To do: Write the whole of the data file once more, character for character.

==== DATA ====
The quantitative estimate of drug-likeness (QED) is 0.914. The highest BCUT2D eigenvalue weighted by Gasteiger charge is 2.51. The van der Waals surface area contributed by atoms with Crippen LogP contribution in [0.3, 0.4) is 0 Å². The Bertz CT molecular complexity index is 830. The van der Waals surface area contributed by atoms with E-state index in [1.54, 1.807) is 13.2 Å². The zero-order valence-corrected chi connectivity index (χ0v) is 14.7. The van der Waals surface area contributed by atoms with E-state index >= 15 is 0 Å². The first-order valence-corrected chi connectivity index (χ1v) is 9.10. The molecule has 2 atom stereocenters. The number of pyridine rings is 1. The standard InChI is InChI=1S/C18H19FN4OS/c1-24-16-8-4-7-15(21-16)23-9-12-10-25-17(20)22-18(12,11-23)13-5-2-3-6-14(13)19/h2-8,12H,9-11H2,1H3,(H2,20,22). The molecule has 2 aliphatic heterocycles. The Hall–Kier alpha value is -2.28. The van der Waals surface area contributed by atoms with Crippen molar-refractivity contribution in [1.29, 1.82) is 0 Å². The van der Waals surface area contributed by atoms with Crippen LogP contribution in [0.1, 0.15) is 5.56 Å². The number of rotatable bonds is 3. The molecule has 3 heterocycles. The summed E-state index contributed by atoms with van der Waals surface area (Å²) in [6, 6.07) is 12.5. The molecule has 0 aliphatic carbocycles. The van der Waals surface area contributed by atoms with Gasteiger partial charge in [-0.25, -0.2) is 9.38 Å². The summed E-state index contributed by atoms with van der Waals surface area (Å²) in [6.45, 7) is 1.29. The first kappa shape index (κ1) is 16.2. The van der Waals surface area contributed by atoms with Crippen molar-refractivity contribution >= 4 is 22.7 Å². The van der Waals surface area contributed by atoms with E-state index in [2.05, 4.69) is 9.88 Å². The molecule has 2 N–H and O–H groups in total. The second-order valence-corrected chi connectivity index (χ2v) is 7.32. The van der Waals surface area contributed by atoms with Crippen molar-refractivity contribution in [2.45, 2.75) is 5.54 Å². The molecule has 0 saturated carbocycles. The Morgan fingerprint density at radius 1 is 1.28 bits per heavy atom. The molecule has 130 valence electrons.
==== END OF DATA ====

The quantitative estimate of drug-likeness (QED) is 0.914. The highest BCUT2D eigenvalue weighted by Gasteiger charge is 2.51. The van der Waals surface area contributed by atoms with Crippen LogP contribution in [0.3, 0.4) is 0 Å². The Bertz CT molecular complexity index is 830. The van der Waals surface area contributed by atoms with E-state index in [1.54, 1.807) is 13.2 Å². The zero-order valence-corrected chi connectivity index (χ0v) is 14.7. The van der Waals surface area contributed by atoms with E-state index >= 15 is 0 Å². The first-order valence-corrected chi connectivity index (χ1v) is 9.10. The molecule has 2 atom stereocenters. The number of pyridine rings is 1. The standard InChI is InChI=1S/C18H19FN4OS/c1-24-16-8-4-7-15(21-16)23-9-12-10-25-17(20)22-18(12,11-23)13-5-2-3-6-14(13)19/h2-8,12H,9-11H2,1H3,(H2,20,22). The molecule has 2 aliphatic heterocycles. The Hall–Kier alpha value is -2.28. The van der Waals surface area contributed by atoms with Crippen molar-refractivity contribution in [1.29, 1.82) is 0 Å². The van der Waals surface area contributed by atoms with Crippen LogP contribution in [0.1, 0.15) is 5.56 Å². The number of rotatable bonds is 3. The molecule has 3 heterocycles. The summed E-state index contributed by atoms with van der Waals surface area (Å²) in [6, 6.07) is 12.5. The molecule has 0 aliphatic carbocycles. The van der Waals surface area contributed by atoms with Gasteiger partial charge in [-0.25, -0.2) is 9.38 Å². The summed E-state index contributed by atoms with van der Waals surface area (Å²) in [6.45, 7) is 1.29. The first kappa shape index (κ1) is 16.2. The van der Waals surface area contributed by atoms with Crippen molar-refractivity contribution >= 4 is 22.7 Å². The van der Waals surface area contributed by atoms with E-state index in [2.05, 4.69) is 9.88 Å². The molecule has 2 N–H and O–H groups in total. The second-order valence-corrected chi connectivity index (χ2v) is 7.32. The van der Waals surface area contributed by atoms with Crippen molar-refractivity contribution in [2.45, 2.75) is 5.54 Å². The molecule has 0 saturated carbocycles. The Morgan fingerprint density at radius 1 is 1.28 bits per heavy atom. The molecule has 130 valence electrons.